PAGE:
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King Crimson - Larks' Tongues In Aspic CD (album) cover

LARKS' TONGUES IN ASPIC

King Crimson

 

Eclectic Prog

4.40 | 1943 ratings

From Progarchives.com, the ultimate progressive rock music website

Anthony H.
Prog Reviewer
5 stars King Crimson: Larks' Tongues in Aspic [1973]

Rating: 9/10

Larks' Tongues in Aspic is the first King Crimson album to feature the classic lineup of Fripp, Wetton, Bruford, and Cross (along with Muir on percussion). I consider this to be the band's most consistently excellent formation; some of Crimson's most adventurous, most innovative, and craziest music was created during this era. Larks' Tongues is a creative milestone for Fripp and company. The style of this album is eclectic and hard to describe; the music goes from ambient minimalism to heavy fusion to Mellotronic symphonics to experimental grooves to peusdo-metal. Larks' Tongues could not have been more different from its predecessor Islands, and is yet another testament of Fripp's ability to reinvent this band.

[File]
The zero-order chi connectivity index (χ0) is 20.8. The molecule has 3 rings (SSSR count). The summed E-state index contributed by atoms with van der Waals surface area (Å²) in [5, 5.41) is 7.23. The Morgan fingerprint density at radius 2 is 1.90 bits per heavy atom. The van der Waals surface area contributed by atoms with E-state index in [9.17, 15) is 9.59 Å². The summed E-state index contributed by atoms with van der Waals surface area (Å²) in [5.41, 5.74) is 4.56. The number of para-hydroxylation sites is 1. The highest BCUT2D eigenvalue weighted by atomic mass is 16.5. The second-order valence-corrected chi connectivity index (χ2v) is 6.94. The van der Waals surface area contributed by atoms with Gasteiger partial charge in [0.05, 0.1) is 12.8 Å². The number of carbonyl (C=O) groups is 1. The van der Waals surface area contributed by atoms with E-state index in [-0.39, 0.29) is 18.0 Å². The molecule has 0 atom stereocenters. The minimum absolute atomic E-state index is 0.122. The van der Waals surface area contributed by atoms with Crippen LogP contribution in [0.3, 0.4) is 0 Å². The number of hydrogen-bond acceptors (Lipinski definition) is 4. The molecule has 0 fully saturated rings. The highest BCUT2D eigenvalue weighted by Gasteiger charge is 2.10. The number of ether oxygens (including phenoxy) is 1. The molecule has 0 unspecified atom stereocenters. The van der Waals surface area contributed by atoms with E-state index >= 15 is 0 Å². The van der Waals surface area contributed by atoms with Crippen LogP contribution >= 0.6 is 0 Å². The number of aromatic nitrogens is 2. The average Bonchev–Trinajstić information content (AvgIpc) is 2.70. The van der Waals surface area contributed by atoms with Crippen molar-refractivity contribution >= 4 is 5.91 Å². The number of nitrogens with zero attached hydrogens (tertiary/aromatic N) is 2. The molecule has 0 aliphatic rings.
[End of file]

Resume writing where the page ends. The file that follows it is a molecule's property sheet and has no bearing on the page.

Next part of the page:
'Larks' Tongues in Aspic, Pt. 1' is probably the best instrumental King Crimson ever did. It begins with an extended ambient intro played on tuned percussion. Intense violin builds up to metalesque riffing, and heavy jazz-rock insanity is combined with chamber-rock ambience to create a stunningly memorable composition. 'Book of Saturday' is a short vocal/electric-guitar piece that adds some melody after the assault of the title track. 'Exiles' is the probably the most 'traditional' Crimson track here, with bolero drums and Mellotron passages. Cross's violin and Wetton's vocals stand out here. 'Easy Money' is another amazing song. I find this track hard to pin down; is it rock, jazz, blues, or just King Crimson? The wonderfully unorthodox guitar soloing and odd percussion prove it to be nothing but the latter. 'The Talking Drum' is one of my favorites. An absolutely infectious bass groove dominates this piece, with Cross's manic string soloing bringing the song together. 'Larks' Tongues in Aspic, Pt. 2' is the heaviest track here, and is probably the most recognizable piece on the album. The song mostly builds upon a main theme by adding increasingly complex and multilayered instrumentation.

Larks' Tongues in Aspic is another King Crimson masterpiece. Creative songwriting and unparalleled musicianship are displayed here en masse. I would heartily recommend this album to any fan of progressive/experimental rock. I would especially point this album out to any open-minded music listener who is not yet familiar with avant-garde music; although not crushingly experimental, this album opened the doors to my appreciation for avant-rock. This is a prog classic that has never truly been replicated, and I don't think that it ever will be.

Anthony H. | 5/5 |

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